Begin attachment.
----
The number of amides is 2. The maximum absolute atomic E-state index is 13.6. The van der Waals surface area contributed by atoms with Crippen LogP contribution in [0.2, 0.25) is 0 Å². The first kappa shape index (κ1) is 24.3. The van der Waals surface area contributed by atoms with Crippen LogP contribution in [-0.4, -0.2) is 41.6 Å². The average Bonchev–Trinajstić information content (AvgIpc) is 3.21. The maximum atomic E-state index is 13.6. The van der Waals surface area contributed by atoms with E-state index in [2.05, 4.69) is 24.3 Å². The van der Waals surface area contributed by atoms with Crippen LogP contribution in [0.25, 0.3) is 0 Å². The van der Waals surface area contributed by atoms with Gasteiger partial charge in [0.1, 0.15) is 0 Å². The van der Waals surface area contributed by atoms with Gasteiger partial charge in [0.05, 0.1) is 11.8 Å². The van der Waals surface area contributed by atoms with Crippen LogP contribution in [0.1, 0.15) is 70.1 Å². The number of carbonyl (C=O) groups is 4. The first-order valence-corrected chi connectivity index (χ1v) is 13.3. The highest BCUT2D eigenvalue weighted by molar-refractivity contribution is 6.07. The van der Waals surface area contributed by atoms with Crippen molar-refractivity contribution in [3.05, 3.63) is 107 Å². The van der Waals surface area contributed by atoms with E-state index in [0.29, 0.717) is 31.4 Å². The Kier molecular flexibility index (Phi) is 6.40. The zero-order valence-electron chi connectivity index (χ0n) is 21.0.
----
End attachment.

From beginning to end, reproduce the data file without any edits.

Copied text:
The number of amides is 2. The maximum absolute atomic E-state index is 13.6. The van der Waals surface area contributed by atoms with Crippen LogP contribution in [0.2, 0.25) is 0 Å². The first kappa shape index (κ1) is 24.3. The van der Waals surface area contributed by atoms with Crippen LogP contribution in [-0.4, -0.2) is 41.6 Å². The average Bonchev–Trinajstić information content (AvgIpc) is 3.21. The maximum atomic E-state index is 13.6. The van der Waals surface area contributed by atoms with E-state index in [2.05, 4.69) is 24.3 Å². The van der Waals surface area contributed by atoms with Crippen LogP contribution in [0.25, 0.3) is 0 Å². The van der Waals surface area contributed by atoms with Gasteiger partial charge in [0.1, 0.15) is 0 Å². The van der Waals surface area contributed by atoms with Gasteiger partial charge in [0.05, 0.1) is 11.8 Å². The van der Waals surface area contributed by atoms with Crippen LogP contribution in [0.1, 0.15) is 70.1 Å². The number of carbonyl (C=O) groups is 4. The first-order valence-corrected chi connectivity index (χ1v) is 13.3. The highest BCUT2D eigenvalue weighted by molar-refractivity contribution is 6.07. The van der Waals surface area contributed by atoms with Crippen molar-refractivity contribution in [3.05, 3.63) is 107 Å². The van der Waals surface area contributed by atoms with E-state index in [0.29, 0.717) is 31.4 Å². The Kier molecular flexibility index (Phi) is 6.40. The zero-order valence-electron chi connectivity index (χ0n) is 21.0.